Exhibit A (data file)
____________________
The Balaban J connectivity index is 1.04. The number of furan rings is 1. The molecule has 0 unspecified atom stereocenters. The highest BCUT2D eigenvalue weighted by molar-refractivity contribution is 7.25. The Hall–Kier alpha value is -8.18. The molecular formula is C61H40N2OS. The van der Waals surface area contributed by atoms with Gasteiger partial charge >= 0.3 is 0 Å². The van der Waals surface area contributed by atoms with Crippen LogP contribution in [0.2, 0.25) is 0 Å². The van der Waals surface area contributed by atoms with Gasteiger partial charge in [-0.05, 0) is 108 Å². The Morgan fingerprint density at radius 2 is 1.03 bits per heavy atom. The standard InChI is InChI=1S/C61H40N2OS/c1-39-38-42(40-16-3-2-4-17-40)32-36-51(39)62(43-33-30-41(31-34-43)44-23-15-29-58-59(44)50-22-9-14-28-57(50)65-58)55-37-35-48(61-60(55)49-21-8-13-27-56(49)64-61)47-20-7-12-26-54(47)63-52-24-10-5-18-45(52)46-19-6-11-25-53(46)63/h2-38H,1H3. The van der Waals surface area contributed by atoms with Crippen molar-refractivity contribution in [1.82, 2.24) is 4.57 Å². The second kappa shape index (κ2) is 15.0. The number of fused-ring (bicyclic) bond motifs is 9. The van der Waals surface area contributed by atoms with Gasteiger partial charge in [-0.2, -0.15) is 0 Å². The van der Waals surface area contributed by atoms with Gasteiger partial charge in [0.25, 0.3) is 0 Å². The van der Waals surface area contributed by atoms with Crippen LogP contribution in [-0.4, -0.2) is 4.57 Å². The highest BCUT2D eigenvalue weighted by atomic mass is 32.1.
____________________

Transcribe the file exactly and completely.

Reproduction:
The Balaban J connectivity index is 1.04. The number of furan rings is 1. The molecule has 0 unspecified atom stereocenters. The highest BCUT2D eigenvalue weighted by molar-refractivity contribution is 7.25. The Hall–Kier alpha value is -8.18. The molecular formula is C61H40N2OS. The van der Waals surface area contributed by atoms with Gasteiger partial charge >= 0.3 is 0 Å². The van der Waals surface area contributed by atoms with Crippen LogP contribution in [0.2, 0.25) is 0 Å². The van der Waals surface area contributed by atoms with Gasteiger partial charge in [-0.05, 0) is 108 Å². The Morgan fingerprint density at radius 2 is 1.03 bits per heavy atom. The standard InChI is InChI=1S/C61H40N2OS/c1-39-38-42(40-16-3-2-4-17-40)32-36-51(39)62(43-33-30-41(31-34-43)44-23-15-29-58-59(44)50-22-9-14-28-57(50)65-58)55-37-35-48(61-60(55)49-21-8-13-27-56(49)64-61)47-20-7-12-26-54(47)63-52-24-10-5-18-45(52)46-19-6-11-25-53(46)63/h2-38H,1H3. The van der Waals surface area contributed by atoms with Crippen molar-refractivity contribution in [1.82, 2.24) is 4.57 Å². The second kappa shape index (κ2) is 15.0. The number of fused-ring (bicyclic) bond motifs is 9. The van der Waals surface area contributed by atoms with Gasteiger partial charge in [-0.2, -0.15) is 0 Å². The van der Waals surface area contributed by atoms with Gasteiger partial charge in [0.25, 0.3) is 0 Å². The van der Waals surface area contributed by atoms with Crippen LogP contribution in [-0.4, -0.2) is 4.57 Å². The highest BCUT2D eigenvalue weighted by atomic mass is 32.1.